60% of the global population does not have access to the internet. More than 1.5 billion people live in remote locations with no access to mobile broadband networks.
As part of a commitment to Internet.org, Facebook formed the Connectivity Lab to build new technologies to address this issue. And today Connectivity Lab announced a milestone in this work: the first full-scale test flight of Aquila, the company’s high-altitude unmanned aircraft.
Aquila is a solar-powered airplane Facebook wants to use to bring affordable internet to hundreds of millions of people in the hardest-to-reach places. When complete, Aquila will be able to circle a region up to 60 miles in diameter, beaming connectivity down from an altitude of more than 60,000 feet using laser communications and millimeter wave systems. Aquila can fly for up to three months at a time. The aircraft has the wingspan of an airliner but consumes only 5,000 watts—the same amount as a microwave.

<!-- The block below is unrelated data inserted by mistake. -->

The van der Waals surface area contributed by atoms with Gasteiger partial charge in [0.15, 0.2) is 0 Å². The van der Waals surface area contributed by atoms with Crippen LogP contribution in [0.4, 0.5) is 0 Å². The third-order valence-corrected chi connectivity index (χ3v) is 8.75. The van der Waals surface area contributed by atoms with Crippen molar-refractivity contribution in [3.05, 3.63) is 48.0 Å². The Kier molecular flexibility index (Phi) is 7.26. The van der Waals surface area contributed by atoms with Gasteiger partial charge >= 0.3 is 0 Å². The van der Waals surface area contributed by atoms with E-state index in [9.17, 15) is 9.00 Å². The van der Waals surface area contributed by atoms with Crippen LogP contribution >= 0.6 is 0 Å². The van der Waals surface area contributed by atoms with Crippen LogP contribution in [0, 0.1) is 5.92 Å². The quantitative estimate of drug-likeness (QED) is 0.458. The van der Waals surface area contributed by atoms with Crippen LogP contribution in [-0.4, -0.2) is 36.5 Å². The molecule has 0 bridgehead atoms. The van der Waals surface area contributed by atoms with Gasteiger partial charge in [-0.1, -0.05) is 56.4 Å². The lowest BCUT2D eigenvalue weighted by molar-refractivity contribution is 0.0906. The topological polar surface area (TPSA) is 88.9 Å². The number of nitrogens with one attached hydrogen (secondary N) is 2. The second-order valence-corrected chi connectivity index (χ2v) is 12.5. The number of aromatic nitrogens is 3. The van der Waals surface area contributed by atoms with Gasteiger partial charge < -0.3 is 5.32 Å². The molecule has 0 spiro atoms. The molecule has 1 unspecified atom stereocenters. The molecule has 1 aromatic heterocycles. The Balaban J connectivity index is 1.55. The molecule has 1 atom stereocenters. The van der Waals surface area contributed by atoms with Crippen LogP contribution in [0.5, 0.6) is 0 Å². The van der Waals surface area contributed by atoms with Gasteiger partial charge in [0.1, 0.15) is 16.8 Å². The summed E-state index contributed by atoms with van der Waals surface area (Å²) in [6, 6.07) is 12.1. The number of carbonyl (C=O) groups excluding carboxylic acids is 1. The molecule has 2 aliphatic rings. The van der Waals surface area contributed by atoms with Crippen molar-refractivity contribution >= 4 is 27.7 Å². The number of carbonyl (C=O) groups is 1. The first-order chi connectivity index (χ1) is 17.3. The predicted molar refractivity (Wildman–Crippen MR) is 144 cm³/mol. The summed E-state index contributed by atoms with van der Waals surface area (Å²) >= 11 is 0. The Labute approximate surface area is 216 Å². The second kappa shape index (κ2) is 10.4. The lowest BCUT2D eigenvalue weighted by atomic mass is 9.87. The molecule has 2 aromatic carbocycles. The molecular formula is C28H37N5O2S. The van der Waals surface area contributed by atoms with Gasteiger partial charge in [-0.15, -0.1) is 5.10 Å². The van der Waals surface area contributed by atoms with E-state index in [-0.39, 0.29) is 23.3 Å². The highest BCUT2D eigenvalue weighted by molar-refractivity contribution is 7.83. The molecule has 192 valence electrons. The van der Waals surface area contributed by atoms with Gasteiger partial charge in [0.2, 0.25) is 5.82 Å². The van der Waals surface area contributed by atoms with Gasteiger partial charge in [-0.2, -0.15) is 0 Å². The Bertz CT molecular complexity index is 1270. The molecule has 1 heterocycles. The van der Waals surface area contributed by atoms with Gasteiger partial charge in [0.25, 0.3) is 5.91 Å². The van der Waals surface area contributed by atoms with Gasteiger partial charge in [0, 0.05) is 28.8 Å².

“This test flight was designed to verify our operational models and overall aircraft design,” says Facebook. “We were able to verify several performance models and components, including aerodynamics, batteries, control systems, and crew training. In our next tests, we will fly Aquila faster, higher and longer, eventually taking it above 60,000 feet. Each test will help us learn and move faster toward our goal.”
To reach the goal of being able to fly over a remote region and deliver connectivity for up to three months at time, Facebook will need to break the world record for solar-powered unmanned flight, which currently stands at two weeks. This will require “significant advancements in science and engineering to achieve,” Facebook admits.